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 © Hugh Siegel (
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created on 30-08-2009
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For the second time, I had the opportunity to make a clandestine trip to North Brother Island.   This remarkable little island in the East River is home to an abandoned hospital that was built there in the 1850s to quarantine smallpox patients.  Later, people with other contagious diseases were confined there as well.  One of the most infamous residents of this leper colony was Typhoid Mary, who was there for some 20 years before dying in the 1938.  Soon after, with the invention of penicillin, the hospital was closed.

Today, the island is a window into a lost era.  Overgrown with vegetation the buildings have fallen into decay.  The wards still contain plumbing and autopsy tables.   The walls are covered with images and notes created by the patients.  A library room, now inaccessible due to the crumbling staircases, is littered with old books.

Outside the curbs of the streets are still identifiable under the dense brush.  Fire hydrants and light posts stand as skeleton reminders that this was once a completely self-contained city within a city -- surrounded on all sides, just a few hundred meters away, by the reeling metropolis.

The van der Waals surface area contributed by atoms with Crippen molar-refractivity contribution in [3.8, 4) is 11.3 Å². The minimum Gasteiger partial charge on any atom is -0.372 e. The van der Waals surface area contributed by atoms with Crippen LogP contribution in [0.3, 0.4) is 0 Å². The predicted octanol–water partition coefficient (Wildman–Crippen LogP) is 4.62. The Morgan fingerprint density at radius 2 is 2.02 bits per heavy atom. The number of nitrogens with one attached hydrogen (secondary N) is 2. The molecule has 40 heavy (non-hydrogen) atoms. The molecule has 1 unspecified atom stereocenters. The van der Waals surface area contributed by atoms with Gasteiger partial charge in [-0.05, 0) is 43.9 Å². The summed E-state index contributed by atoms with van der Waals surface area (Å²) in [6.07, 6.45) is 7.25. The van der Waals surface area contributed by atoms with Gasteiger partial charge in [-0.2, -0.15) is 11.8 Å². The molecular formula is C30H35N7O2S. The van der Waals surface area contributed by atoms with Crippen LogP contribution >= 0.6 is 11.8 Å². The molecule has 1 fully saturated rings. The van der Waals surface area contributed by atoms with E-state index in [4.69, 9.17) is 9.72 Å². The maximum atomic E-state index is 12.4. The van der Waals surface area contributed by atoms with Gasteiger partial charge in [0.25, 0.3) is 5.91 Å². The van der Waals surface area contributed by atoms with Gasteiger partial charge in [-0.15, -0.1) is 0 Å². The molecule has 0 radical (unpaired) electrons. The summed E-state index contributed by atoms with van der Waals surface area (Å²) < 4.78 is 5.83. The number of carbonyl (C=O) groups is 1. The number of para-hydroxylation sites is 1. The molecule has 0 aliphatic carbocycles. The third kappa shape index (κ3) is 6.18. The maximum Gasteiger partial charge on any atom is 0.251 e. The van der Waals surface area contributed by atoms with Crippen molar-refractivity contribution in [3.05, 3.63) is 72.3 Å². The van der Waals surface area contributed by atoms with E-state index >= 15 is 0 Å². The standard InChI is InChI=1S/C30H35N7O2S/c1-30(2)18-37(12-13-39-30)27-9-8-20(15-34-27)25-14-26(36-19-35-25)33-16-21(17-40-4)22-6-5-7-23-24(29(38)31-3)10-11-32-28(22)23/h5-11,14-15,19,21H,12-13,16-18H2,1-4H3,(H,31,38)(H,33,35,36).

The island was also famous for the wreck of the General Slocum, a steamship that caught fire in 1904, killing 1000 people.  I believe it remains the worst peacetime maritime disaster in American history.

Today, the island is off limits to the public.  This is mainly because it has become of one of the principal nesting colonies of Black-crowned Night Herons.  But also because it is a dangerous place.  The buildings are decrpit and one could easily become injured.

I visited the island with a guide who must remain anonymous.  We went there in a kayak, paddling through the rather fetid and turbulent waters of the East River.  Our trip this time was somewhat rushed and I couldn't photograph all the building interiors as I'd hoped.  That will have to wait for another day.



This is a marvelous project. Excellent photographs in terms of composition, use of available light and black and white tonality.  More importantly, the sense of history is palpable, and so is your spirit of adventure.

I couldn't help but thinking, what a great place to put a nude model in some of your indoor shots here, perhaps blurred in the background....